Drain all hot water tanks. Most water tanks are equipped with a vented tube at the top which lets air in and allows the water to drain out the faucet at the bottom. Make sure all horizontal pipes drain properly. Air pressure will get rid of trapped water in these pipes, but occasionally the piping may have to be disconnected and drained. To be safe have your plumber check your entire plumbing system.
If your house is heated by hot water or steam, drain the heating pipes and boiler before leaving. Burners and pilots should be completely out and the main water supply turned off at the basement wall or street. Draw off the water from the boiler by opening the draw-off valve at the lowest point in the system.
Open the water supply valve to the boiler so no water will be trapped above it. If you have a hot water system, begin with the highest radiators and open the air valve on each as fast as the water lowers. Every radiator valve must be opened on a one inch pipe system to release condensation.
Note: When you return home, refill all the systems BEFORE lighting the hot water heater or boilers.
Where and How to Shut Off Water
Knowing where and how to shut off water for the entire house or any part of it can be mighty important in an emergency. That’s why it is extremely important for all members of the family to know where the valves are and in which direction they should be turned to shut off the water.
One way to identify the valves is to have a tag on each valve indicating its function, that is, which fixtures or group of fixtures it controls. Valve- identifying tags may be obtained from plumbing dealers. Many plumbers are glad to offer a valve tagging service to their customers or prospective customers.
Another method of identification is by means of a valve chart. Because this is somewhat more elaborate, it is usually employed only for houses with several bathrooms. A drawing is made of the basement piping with all the valves indicated. The valves are numbered on the chart and tags with corresponding numbers are placed on the valves. Still another idea which aids in identification is to paint pipes a distinctive color.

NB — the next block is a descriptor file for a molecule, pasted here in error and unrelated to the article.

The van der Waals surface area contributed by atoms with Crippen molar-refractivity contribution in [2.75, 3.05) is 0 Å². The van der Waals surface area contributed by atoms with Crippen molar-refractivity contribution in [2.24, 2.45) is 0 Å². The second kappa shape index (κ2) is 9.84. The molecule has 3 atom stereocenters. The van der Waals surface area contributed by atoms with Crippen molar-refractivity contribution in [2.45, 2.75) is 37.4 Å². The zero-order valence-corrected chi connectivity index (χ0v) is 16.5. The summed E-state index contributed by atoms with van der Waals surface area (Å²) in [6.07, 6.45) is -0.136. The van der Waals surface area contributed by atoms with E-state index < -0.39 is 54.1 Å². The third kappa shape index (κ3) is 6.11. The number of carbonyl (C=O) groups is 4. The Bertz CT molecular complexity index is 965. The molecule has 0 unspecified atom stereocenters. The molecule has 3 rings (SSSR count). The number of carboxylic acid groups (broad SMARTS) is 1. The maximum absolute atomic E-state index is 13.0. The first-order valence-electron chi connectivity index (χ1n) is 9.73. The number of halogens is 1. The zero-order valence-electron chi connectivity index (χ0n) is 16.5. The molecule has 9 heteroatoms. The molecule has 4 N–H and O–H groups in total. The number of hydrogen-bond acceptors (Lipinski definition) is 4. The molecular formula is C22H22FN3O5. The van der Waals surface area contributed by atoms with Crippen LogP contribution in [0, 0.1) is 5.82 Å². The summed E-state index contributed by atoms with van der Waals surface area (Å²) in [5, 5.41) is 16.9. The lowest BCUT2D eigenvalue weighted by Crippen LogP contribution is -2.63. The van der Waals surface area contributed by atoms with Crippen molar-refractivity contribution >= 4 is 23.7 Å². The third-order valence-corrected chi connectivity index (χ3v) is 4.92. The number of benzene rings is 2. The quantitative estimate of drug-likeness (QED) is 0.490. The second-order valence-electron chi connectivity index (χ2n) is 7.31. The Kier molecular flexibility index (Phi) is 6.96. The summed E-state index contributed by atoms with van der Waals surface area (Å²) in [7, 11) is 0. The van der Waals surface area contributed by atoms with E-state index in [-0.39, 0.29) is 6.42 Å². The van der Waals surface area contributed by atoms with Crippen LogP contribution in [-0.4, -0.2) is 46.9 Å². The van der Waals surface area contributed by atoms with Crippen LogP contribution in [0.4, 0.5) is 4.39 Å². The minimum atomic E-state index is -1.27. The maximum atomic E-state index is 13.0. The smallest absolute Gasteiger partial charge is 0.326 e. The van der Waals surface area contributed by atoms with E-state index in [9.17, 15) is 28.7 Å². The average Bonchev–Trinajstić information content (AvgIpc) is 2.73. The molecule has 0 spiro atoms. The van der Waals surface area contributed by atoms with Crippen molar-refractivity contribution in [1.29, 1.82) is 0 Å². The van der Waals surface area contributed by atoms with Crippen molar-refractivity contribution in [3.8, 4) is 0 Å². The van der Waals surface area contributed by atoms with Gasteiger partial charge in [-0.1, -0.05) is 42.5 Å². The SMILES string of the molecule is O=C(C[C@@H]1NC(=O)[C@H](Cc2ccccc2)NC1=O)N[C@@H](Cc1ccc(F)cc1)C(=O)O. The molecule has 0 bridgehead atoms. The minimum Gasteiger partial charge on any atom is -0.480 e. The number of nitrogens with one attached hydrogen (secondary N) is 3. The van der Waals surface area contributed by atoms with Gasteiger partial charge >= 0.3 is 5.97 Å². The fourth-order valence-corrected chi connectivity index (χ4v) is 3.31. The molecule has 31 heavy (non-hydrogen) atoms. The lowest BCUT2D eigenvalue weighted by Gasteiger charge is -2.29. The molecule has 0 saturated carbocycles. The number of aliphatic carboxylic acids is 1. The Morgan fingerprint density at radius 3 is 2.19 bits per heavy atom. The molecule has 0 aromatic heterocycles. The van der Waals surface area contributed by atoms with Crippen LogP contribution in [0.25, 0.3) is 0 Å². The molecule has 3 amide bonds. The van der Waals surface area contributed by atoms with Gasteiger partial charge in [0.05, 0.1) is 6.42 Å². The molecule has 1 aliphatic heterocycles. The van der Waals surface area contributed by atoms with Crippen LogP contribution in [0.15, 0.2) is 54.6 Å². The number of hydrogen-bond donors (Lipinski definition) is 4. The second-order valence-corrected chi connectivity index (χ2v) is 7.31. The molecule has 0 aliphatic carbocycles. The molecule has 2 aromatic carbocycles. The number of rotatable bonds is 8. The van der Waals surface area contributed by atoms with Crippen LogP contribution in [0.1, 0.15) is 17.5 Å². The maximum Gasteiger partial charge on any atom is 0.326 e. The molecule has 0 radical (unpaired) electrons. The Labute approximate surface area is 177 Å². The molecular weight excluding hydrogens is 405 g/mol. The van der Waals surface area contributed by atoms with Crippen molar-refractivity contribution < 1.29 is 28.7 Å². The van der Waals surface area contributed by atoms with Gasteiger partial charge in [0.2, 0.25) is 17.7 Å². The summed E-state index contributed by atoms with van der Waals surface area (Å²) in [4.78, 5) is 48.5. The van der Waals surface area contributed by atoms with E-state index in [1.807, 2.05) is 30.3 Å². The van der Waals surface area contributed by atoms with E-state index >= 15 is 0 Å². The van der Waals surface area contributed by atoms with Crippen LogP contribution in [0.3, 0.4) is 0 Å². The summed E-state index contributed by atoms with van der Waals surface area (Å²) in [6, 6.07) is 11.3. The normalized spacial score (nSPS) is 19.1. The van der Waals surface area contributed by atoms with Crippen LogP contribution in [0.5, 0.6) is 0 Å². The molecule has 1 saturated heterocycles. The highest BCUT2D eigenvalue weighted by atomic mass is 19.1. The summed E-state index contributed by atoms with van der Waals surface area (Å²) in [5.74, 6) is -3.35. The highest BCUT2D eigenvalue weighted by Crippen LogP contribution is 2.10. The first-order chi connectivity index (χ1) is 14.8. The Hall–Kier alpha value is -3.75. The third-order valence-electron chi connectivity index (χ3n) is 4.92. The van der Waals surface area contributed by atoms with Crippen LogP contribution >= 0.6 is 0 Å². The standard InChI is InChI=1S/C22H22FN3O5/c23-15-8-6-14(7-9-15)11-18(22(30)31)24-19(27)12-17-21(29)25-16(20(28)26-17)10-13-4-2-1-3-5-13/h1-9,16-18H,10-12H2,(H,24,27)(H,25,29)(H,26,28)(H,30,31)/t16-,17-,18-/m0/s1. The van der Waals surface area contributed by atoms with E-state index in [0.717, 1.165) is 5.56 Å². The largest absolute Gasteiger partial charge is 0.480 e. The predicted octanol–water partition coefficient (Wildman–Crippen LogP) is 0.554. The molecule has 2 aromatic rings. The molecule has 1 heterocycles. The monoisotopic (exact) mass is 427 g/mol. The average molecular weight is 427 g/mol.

Obviously, the most important valve in the house is the main shut-off valve for the entire plumbing system. This valve, generally located on the house side of the water meter, usually has a handle like a wheel If it has not been used in many years, it may require a wrench to turn it. Because the easy operation of this valve in case of emergency is so important, it is advisable to place a few drops of oil around the valve handle once or twice a year. This will prevent the sticking action of corrosion.
The shut-off valve may be the ground-key type with a small hole bored in its side for draining the pipes after the water is shut off or it may be a drain and stop with a cap nut covering the drain opening. In either case, close the opening before turning the water off. Unless this is done, water will spurt with force.
Where no means has been provided for shutting off a drain opening, drive a small wooden peg into it until the pressure is relieved by draining the piping that is exposed.
In addition to the main strut-off valve at the meter, the well plumbed house has individual shut-off valves on the branch lines leading to individual fixtures, groups of fixtures or equipment such as water heaters, water softeners, automatic washers, etc.
Many contractors, when installing plumbing fixtures, provide separate strut-off valves or stops for each individual fixture. These will be found on the supply lines below the fixture. These individual stops are a great convenience to regulate water flow in case of repairs as well as emergencies.
Understanding Backflow Prevention Programs
Some agencies, through the enforcement of the Federal Clean Water Act, were given the task of protecting our potable water supplies. It clarified that water purveyors must protect the public water supply from contamination by an outside source, through implementation of a Backflow Prevention Program.
Conformance to these state requirements minimizes the possibility for the water using public to inadvertently contaminate or pollute the domestic water system or the public water supply.
This program requires the installation of a backflow prevention device in the plumbing system where the possibility of a cross connections may take place. A cross connection. is an arrangement of piping or faucets which allows the potable water supply to come into contact with a contaminant.
An example of a potential cross connection is a lawn irrigation systems, where fertilizers, chemicals or other contaminants can come into contact with the potable water supply through the irrigation heads.
There are several types of backflow prevention devices used today. The type of device is determined by the degree of hazard presented by the possible “cross connection”.
Testing of Backflow Prevention Devices